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Strugatski, Arkady and Boris

Entry updated 4 March 2024. Tagged: Author.

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(1925-1991) and (1933-2012) respectively; Russian authors. Before they began to collaborate in the early 1950s, Arkady studied English and Japanese, and worked as a technical translator and editor, and Boris was a computer mathematician at Pulkovo astronomical observatory. The brothers' first books made up the Noon Universe interplanetary cycle: Strana bagrovykh tuch ["The Country of Crimson Clouds"] (1959); Shest' spichek ["Six Matches"] (coll 1960); Put'na Amal'teiu (coll 1960), the lead novella of which was translated by Leonid Kolesnikov as the title story of Destination: Amaltheia (anth 1962 USSR); Vozvrashchenie (Polden'. 22-i vek) (coll of linked stories 1962; exp to 22 stories vt Polden', XXII vek (Vozvrashchenie) 1967; trans Patrick L McGuire as Noon: 22nd Century 1978 US); and Stazhery (coll of linked stories 1962; trans Antonina W Bouis as Space Apprentice 1982). This optimistic future History, set on or near Earth over a two-century period, espouses the romance of exploration and humanity's Utopian thrust forward against the forces of Nature, and is acted out by believable vernacular heroes.

A second phase soon began, in which utopian hopefulness did not survive unscathed, as demonstrated in the two novels assembled as Dalekaia Raduga. – Trudno byt' bogom (coll 1974). In "Dalekaia Raduga" (trans Alan Myers as Far Rainbow 1967; exp as coll Far Rainbow/The Second Invasion from Mars 1979), history, with its pain, invades human existence through a physical catastrophe (which kills nearly all of the characters remaining alive from the first cycle). In "Trudno byt' bogom" (trans Wendayne Ackerman from the German translation as Hard to be a God 1973) the darkness of history is – more directly – demonstrated on a feudal planet, where an observer from Earth finds it impossible to conclude that utopian intervention on his part will do any more than stun the world into a numbing dictatorship. But the unaltered world is dangerous and iniquitous, with premonitions of fascism and Stalinism clearly hinting to the visitor that, without intervention, huge tragedies will ensue. The successful marriage of vivid historical novel and sf makes this the brothers' paradigmatic early work. The book was filmed as Trudno byt' bogom (1989; Hard to Be a God), with another version appearing in 2013.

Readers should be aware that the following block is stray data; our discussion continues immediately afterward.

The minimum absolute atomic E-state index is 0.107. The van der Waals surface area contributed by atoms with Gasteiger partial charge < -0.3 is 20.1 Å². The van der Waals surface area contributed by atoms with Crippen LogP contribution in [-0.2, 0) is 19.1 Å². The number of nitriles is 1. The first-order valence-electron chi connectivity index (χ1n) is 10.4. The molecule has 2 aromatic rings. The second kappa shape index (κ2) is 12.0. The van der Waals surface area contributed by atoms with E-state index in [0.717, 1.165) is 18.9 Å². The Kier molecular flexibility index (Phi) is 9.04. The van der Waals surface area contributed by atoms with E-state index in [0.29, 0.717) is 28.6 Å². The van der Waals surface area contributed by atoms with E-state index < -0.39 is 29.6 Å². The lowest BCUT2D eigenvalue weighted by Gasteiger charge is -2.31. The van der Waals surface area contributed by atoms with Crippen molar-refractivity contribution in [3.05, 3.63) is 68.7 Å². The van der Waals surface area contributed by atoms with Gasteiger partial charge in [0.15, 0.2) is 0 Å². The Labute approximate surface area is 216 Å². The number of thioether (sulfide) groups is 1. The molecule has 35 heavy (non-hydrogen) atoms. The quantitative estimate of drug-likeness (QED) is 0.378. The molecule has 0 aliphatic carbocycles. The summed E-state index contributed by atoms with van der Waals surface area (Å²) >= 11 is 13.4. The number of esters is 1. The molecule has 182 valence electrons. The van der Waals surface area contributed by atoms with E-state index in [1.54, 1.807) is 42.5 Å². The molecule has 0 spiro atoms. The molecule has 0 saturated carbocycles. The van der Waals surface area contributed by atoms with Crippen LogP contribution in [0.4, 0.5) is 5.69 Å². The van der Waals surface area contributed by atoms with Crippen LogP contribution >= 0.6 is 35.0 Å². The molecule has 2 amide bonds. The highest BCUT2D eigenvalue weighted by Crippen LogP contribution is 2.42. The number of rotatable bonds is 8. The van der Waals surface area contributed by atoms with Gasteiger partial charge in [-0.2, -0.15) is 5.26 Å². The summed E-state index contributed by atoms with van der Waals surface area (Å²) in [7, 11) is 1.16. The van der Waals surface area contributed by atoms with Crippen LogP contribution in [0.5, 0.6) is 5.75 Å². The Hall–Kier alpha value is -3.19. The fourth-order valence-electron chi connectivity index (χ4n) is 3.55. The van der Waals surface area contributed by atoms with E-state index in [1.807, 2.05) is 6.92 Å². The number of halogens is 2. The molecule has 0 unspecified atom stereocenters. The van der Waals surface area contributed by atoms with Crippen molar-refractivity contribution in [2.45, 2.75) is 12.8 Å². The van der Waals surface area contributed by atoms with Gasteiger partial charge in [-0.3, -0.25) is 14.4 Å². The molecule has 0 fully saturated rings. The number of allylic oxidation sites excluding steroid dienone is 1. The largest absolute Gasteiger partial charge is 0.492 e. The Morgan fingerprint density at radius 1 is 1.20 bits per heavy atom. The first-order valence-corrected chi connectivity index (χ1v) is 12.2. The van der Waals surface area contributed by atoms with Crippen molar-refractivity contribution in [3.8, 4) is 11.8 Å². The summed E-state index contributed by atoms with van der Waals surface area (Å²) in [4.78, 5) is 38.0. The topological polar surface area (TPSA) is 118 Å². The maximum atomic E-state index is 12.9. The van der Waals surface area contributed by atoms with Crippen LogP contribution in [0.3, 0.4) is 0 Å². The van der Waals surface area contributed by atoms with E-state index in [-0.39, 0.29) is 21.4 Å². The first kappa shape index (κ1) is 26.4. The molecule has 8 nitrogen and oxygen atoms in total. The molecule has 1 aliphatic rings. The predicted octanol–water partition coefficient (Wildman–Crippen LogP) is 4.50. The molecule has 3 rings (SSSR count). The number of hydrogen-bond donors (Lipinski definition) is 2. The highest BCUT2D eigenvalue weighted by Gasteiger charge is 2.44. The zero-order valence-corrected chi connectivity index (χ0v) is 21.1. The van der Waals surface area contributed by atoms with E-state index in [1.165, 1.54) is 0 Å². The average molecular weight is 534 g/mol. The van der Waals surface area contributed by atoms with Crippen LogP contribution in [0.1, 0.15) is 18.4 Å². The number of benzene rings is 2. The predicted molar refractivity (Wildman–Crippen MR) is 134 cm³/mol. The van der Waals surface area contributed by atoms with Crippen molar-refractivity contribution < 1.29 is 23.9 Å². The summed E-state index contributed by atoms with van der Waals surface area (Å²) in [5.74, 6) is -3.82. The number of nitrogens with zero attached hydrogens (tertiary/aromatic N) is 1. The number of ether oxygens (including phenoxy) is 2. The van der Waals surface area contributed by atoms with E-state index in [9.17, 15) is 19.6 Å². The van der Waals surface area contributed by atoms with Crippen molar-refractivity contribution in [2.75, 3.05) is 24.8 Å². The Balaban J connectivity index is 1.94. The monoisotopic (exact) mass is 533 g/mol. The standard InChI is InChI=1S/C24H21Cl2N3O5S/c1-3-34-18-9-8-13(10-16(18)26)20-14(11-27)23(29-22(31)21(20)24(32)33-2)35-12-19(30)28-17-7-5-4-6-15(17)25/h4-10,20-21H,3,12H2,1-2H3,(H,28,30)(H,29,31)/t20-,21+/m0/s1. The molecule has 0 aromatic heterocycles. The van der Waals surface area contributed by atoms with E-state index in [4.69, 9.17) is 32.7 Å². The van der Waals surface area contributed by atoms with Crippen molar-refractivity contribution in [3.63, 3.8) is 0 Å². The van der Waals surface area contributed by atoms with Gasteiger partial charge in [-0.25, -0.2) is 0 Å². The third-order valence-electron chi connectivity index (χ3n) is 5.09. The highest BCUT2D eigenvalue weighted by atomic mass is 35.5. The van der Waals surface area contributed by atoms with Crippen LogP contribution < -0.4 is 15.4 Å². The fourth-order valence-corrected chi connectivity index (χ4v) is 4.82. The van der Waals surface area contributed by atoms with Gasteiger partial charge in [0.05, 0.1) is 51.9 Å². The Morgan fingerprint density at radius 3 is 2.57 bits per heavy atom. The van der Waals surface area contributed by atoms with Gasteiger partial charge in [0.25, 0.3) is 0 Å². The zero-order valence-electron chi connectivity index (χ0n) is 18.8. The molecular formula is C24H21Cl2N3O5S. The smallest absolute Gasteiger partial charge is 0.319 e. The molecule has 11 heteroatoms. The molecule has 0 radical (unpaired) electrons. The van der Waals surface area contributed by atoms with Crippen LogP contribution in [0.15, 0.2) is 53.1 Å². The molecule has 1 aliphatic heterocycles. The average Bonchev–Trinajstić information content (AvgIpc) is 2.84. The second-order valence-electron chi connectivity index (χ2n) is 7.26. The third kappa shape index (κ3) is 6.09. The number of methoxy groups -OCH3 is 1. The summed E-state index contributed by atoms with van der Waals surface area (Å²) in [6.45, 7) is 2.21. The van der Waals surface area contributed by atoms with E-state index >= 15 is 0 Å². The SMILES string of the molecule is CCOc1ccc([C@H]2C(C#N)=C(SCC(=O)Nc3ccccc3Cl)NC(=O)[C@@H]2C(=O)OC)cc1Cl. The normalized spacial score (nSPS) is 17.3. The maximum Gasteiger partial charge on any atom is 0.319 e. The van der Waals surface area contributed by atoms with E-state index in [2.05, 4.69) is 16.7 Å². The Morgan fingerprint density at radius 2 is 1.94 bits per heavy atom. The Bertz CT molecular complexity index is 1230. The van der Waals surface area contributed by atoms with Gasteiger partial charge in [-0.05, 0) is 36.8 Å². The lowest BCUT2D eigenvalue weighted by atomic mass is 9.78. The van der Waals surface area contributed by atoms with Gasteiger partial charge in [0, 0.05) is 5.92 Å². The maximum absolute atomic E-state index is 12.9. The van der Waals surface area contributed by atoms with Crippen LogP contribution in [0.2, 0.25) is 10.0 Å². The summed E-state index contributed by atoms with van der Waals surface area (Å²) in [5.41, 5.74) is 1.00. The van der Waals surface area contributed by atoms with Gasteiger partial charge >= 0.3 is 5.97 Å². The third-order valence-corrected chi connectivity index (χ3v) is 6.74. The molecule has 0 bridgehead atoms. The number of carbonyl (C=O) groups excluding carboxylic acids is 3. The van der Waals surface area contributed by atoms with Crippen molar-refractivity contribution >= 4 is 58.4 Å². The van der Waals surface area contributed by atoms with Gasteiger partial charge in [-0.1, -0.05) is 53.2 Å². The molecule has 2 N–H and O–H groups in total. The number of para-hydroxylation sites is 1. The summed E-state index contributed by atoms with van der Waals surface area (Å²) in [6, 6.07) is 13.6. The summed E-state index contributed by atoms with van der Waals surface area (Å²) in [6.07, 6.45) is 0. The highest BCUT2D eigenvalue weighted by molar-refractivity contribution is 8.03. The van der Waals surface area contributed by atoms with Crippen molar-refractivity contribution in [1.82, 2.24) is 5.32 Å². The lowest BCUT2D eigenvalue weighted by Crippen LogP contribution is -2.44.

Far Rainbow later appeared, along with "Vtoroe nashestvie marsian" (1968) as Far Rainbow/The Second Invasion from Mars (coll trans Antonina W Bouis [Far Rainbow] and Gary Kern [Second Invasion] 1979); the second tale is a Jonathan Swift-like masterpiece, couched as a Sequel by Other Hands, in which an Invasion from Mars – following upon the events recounted in H G Wells's The War of the Worlds (1898) – is seen through the journal of a philistine who blindly registers the Martians' use of consumerism and conformity to transform humans into commodities. In this third phase of their career, the brothers' darkening vision tended to express itself in Voltaire-style Fabulations, where a formal mastery of expressionist plots cunningly exposed the societal bewilderment and growing bureaucratic sclerosis of their native Russia. In Ponedel'nik nachinaetsia v subbotu (1965; trans Leonid Renen as Monday Begins on Saturday 1977), folktale motifs are masterfully updated to embody in a dark picaresque the black and white Magic of modern alienated science and society. The sequel, Skazka o troike (1968 in a Russian magazine; 1972; trans Antonina W Bouis as Tale of the Troika), which appeared with "Piknik na obochine" (1972 Avrora; trans Antonina W Bouis as Roadside Picnic) in Roadside Picnic/Tale of the Troika (coll 1977), even more bleakly exposed the "scientifico-administrative" bureaucracy of the time (see also Zone). Roadside Picnic was first filmed as Návštěva z Vesmíru ["Visit from Space"] (1977), of which no copies survive; it was turned by the brothers into eleven different scenarios for Andrei Tarkovsky's Stalker (1979). The two stories, as published together in English, are an ideal introduction to this phase of their career. A final third-phase tale, Ulitka na sklone (part 1 in Ellinskii sekret, anth 1966, as "Kandid"; part 2 1968 Baikal as "Pepper"; trans Alan Myers as The Snail on the Slope fixup 1980; new trans of full text Olena Bormashenko 2018), is constructed as two interlocked stories set in an overpoweringly alien forest swamp; the two protagonists, Kandid (or Candide) and Pepper (or Peretz), respond differently to the world, the first in a "naive" stream of consciousness, the second in the guise of a Kafkaesque bureaucrat (see Franz Kafka). The Kandid sequences are remarkably eloquent. The overall title is an image of the uncertainties of knowing: humanity climbs towards knowledge as a snail climbs Mount Fuji in a haiku by Issa Kobayashi (1763-1828). Other early work includes "Otel' 'U pogibshchego alpinista'" ["Dead Mountaineer's Hotel"] (1970 Iunost'; trans Josh Billings as Dead Mountaineer's Inn: One More Last Rite for the Detective Genre 2015), filmed as "Hukkunud Alpinisti" Hotell ["Dead Mountaineer Hotel"] (1979) directed by Grigori Kromanov.